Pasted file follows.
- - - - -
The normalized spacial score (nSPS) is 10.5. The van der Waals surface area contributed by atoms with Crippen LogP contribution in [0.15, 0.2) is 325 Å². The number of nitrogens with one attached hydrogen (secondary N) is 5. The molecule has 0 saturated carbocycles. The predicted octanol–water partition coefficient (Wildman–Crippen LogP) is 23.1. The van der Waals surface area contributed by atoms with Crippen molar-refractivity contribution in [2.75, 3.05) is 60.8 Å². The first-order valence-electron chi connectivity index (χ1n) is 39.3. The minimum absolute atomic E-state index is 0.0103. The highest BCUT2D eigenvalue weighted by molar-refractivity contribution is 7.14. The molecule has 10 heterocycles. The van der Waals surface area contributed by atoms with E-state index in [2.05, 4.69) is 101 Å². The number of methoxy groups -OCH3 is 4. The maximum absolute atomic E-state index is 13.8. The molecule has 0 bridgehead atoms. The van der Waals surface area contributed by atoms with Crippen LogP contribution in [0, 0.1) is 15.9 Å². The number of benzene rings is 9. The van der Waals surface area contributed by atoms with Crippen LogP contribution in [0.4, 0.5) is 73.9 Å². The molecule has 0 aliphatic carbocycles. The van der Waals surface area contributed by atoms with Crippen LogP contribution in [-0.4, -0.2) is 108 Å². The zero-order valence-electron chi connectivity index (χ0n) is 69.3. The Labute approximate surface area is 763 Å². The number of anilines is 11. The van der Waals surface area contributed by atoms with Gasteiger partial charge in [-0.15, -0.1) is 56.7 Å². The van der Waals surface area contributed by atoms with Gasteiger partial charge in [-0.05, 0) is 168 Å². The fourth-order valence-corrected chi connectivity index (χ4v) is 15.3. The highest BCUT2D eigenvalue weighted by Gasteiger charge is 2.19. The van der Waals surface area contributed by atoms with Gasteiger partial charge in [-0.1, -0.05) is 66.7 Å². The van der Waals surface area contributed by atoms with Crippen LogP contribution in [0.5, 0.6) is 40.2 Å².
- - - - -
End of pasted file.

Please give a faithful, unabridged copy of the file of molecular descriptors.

The normalized spacial score (nSPS) is 10.5. The van der Waals surface area contributed by atoms with Crippen LogP contribution in [0.15, 0.2) is 325 Å². The number of nitrogens with one attached hydrogen (secondary N) is 5. The molecule has 0 saturated carbocycles. The predicted octanol–water partition coefficient (Wildman–Crippen LogP) is 23.1. The van der Waals surface area contributed by atoms with Crippen molar-refractivity contribution in [2.75, 3.05) is 60.8 Å². The first-order valence-electron chi connectivity index (χ1n) is 39.3. The minimum absolute atomic E-state index is 0.0103. The highest BCUT2D eigenvalue weighted by molar-refractivity contribution is 7.14. The molecule has 10 heterocycles. The van der Waals surface area contributed by atoms with E-state index in [2.05, 4.69) is 101 Å². The number of methoxy groups -OCH3 is 4. The maximum absolute atomic E-state index is 13.8. The molecule has 0 bridgehead atoms. The van der Waals surface area contributed by atoms with Crippen LogP contribution in [0, 0.1) is 15.9 Å². The number of benzene rings is 9. The van der Waals surface area contributed by atoms with Crippen LogP contribution in [0.4, 0.5) is 73.9 Å². The molecule has 0 aliphatic carbocycles. The van der Waals surface area contributed by atoms with Crippen LogP contribution in [-0.4, -0.2) is 108 Å². The zero-order valence-electron chi connectivity index (χ0n) is 69.3. The Labute approximate surface area is 763 Å². The number of anilines is 11. The van der Waals surface area contributed by atoms with Gasteiger partial charge in [-0.15, -0.1) is 56.7 Å². The van der Waals surface area contributed by atoms with Gasteiger partial charge in [-0.05, 0) is 168 Å². The fourth-order valence-corrected chi connectivity index (χ4v) is 15.3. The highest BCUT2D eigenvalue weighted by Gasteiger charge is 2.19. The van der Waals surface area contributed by atoms with Gasteiger partial charge in [-0.1, -0.05) is 66.7 Å². The van der Waals surface area contributed by atoms with Crippen LogP contribution in [0.5, 0.6) is 40.2 Å².